I suspect the webcomic you are referring to is Saturday Morning Breakfast Cereal, #2070 (The one featuring Uncomfortable Truthasaurus.) Only the correlation between height and IQ was explicitly stated, though it implied some of the others by example: "Feynman was attractive, gregarious, and a Nobel Laureate."

 
At 1:07 AM, August 26, 2013, Anonymous Anonymous said...

I suspect David might just be talking about his fetish for Asian women.

 
At 1:18 AM, August 26, 2013, Blogger Tibor Mach said...

Eric: I'm a bit sceptical about the statement that intelligent people prefer different physical looks (that is on average) than less intelligent people. And for the female beauty, the hourglass figure is pretty much universally considered good looks throughout any culture and social class (more specifically it is the breast/waist/hip ratio that is universal, not any absolute numbers). It seems to be hard-wired in us. Other aspects are probably more subjective, but I don't see a reason to expect intelligent people to have on average different tastes about physical beauty than other people.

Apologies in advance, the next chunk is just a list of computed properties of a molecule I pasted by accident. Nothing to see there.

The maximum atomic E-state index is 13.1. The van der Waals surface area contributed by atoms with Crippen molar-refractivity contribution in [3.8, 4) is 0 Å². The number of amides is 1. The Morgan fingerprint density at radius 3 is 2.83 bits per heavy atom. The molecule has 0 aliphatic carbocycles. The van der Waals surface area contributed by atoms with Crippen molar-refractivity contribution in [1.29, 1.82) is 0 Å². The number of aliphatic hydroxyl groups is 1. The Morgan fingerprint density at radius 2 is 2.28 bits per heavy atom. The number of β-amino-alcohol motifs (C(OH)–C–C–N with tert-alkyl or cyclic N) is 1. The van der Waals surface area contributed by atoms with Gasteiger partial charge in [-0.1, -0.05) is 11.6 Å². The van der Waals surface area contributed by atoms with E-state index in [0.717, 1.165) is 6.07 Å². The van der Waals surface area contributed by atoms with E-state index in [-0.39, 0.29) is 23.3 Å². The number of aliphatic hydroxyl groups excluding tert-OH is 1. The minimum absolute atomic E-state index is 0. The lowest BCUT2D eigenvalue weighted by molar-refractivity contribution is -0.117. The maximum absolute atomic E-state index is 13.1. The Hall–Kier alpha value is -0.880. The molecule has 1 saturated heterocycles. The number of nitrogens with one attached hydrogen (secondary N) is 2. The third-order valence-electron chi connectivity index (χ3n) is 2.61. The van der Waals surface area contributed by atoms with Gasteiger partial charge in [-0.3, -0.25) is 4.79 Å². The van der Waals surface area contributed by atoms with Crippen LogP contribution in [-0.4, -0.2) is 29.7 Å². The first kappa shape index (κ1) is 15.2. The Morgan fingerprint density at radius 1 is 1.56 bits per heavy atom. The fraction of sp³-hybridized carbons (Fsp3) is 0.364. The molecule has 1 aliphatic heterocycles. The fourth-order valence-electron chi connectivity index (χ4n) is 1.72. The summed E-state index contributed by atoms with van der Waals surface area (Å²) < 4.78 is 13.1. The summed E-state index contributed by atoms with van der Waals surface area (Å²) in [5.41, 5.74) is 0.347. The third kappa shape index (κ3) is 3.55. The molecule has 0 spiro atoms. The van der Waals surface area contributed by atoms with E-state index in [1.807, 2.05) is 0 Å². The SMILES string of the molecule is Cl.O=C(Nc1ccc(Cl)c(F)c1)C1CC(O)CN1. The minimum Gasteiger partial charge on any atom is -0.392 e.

At 2:50 AM, August 26, 2013, Blogger affenkopf said...

The webcomic Anonymous is referring to is this:

http://www.smbc-comics.com/index.php?db=comics&id=2079#comic

 
At 7:26 AM, August 26, 2013, Blogger wtanksley said...

One speculation I think we should eliminate is that high IQ, as such, is correlated with sexual success. I don't see this playing out in the real world.

This is why I proposed high-class as being a stronger correlate.